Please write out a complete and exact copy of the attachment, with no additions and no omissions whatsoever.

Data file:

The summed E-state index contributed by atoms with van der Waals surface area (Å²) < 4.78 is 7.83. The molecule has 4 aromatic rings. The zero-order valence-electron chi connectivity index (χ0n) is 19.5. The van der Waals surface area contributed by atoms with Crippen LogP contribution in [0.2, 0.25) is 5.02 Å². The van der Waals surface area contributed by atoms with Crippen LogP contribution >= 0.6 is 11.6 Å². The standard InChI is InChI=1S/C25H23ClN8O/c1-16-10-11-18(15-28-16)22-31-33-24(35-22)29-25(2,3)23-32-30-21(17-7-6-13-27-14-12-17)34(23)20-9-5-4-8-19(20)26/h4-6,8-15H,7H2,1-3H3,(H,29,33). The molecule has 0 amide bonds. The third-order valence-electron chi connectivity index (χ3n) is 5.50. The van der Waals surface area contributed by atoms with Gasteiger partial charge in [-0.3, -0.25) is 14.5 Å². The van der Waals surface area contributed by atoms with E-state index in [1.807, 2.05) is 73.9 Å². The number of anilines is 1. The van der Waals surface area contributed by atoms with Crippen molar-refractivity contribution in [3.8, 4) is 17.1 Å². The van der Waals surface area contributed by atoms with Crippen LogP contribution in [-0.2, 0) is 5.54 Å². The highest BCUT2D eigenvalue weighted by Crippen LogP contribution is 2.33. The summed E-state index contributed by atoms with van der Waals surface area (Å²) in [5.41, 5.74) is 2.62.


The summed E-state index contributed by atoms with van der Waals surface area (Å²) < 4.78 is 7.83. The molecule has 4 aromatic rings. The zero-order valence-electron chi connectivity index (χ0n) is 19.5. The van der Waals surface area contributed by atoms with Crippen LogP contribution in [0.2, 0.25) is 5.02 Å². The van der Waals surface area contributed by atoms with Crippen LogP contribution >= 0.6 is 11.6 Å². The standard InChI is InChI=1S/C25H23ClN8O/c1-16-10-11-18(15-28-16)22-31-33-24(35-22)29-25(2,3)23-32-30-21(17-7-6-13-27-14-12-17)34(23)20-9-5-4-8-19(20)26/h4-6,8-15H,7H2,1-3H3,(H,29,33). The molecule has 0 amide bonds. The third-order valence-electron chi connectivity index (χ3n) is 5.50. The van der Waals surface area contributed by atoms with Gasteiger partial charge in [-0.3, -0.25) is 14.5 Å². The van der Waals surface area contributed by atoms with E-state index in [1.807, 2.05) is 73.9 Å². The number of anilines is 1. The van der Waals surface area contributed by atoms with Crippen molar-refractivity contribution in [3.8, 4) is 17.1 Å². The van der Waals surface area contributed by atoms with Crippen LogP contribution in [-0.2, 0) is 5.54 Å². The highest BCUT2D eigenvalue weighted by Crippen LogP contribution is 2.33. The summed E-state index contributed by atoms with van der Waals surface area (Å²) in [5.41, 5.74) is 2.62.